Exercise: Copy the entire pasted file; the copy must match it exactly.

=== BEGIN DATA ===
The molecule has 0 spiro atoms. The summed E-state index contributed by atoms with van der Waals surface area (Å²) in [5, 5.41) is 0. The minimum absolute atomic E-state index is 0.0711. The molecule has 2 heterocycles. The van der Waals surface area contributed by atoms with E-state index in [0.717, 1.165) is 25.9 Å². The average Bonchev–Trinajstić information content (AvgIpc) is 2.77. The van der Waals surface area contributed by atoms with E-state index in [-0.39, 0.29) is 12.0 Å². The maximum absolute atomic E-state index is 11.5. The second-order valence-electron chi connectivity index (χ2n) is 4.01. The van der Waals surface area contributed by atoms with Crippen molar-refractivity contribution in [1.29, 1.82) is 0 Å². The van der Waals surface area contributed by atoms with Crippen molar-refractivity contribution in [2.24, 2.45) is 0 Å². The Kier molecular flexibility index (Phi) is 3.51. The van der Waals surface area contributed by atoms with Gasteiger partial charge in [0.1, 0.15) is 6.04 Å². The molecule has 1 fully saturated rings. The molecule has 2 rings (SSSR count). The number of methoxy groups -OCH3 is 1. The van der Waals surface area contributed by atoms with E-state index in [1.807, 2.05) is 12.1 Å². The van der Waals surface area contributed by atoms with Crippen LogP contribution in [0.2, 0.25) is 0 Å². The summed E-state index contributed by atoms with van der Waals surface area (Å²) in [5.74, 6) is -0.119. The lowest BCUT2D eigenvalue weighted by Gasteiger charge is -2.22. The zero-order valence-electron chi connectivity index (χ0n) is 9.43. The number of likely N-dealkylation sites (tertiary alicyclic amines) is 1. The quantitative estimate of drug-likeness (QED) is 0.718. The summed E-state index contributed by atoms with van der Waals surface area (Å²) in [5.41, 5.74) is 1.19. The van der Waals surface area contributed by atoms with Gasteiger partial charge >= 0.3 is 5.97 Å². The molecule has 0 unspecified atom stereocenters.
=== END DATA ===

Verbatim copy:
The molecule has 0 spiro atoms. The summed E-state index contributed by atoms with van der Waals surface area (Å²) in [5, 5.41) is 0. The minimum absolute atomic E-state index is 0.0711. The molecule has 2 heterocycles. The van der Waals surface area contributed by atoms with E-state index in [0.717, 1.165) is 25.9 Å². The average Bonchev–Trinajstić information content (AvgIpc) is 2.77. The van der Waals surface area contributed by atoms with E-state index in [-0.39, 0.29) is 12.0 Å². The maximum absolute atomic E-state index is 11.5. The second-order valence-electron chi connectivity index (χ2n) is 4.01. The van der Waals surface area contributed by atoms with Crippen molar-refractivity contribution in [1.29, 1.82) is 0 Å². The van der Waals surface area contributed by atoms with Crippen molar-refractivity contribution in [2.24, 2.45) is 0 Å². The Kier molecular flexibility index (Phi) is 3.51. The van der Waals surface area contributed by atoms with Gasteiger partial charge in [0.1, 0.15) is 6.04 Å². The molecule has 1 fully saturated rings. The molecule has 2 rings (SSSR count). The number of methoxy groups -OCH3 is 1. The van der Waals surface area contributed by atoms with E-state index in [1.807, 2.05) is 12.1 Å². The van der Waals surface area contributed by atoms with Crippen LogP contribution in [0.2, 0.25) is 0 Å². The summed E-state index contributed by atoms with van der Waals surface area (Å²) in [5.74, 6) is -0.119. The lowest BCUT2D eigenvalue weighted by Gasteiger charge is -2.22. The zero-order valence-electron chi connectivity index (χ0n) is 9.43. The number of likely N-dealkylation sites (tertiary alicyclic amines) is 1. The quantitative estimate of drug-likeness (QED) is 0.718. The summed E-state index contributed by atoms with van der Waals surface area (Å²) in [5.41, 5.74) is 1.19. The van der Waals surface area contributed by atoms with Gasteiger partial charge >= 0.3 is 5.97 Å². The molecule has 0 unspecified atom stereocenters.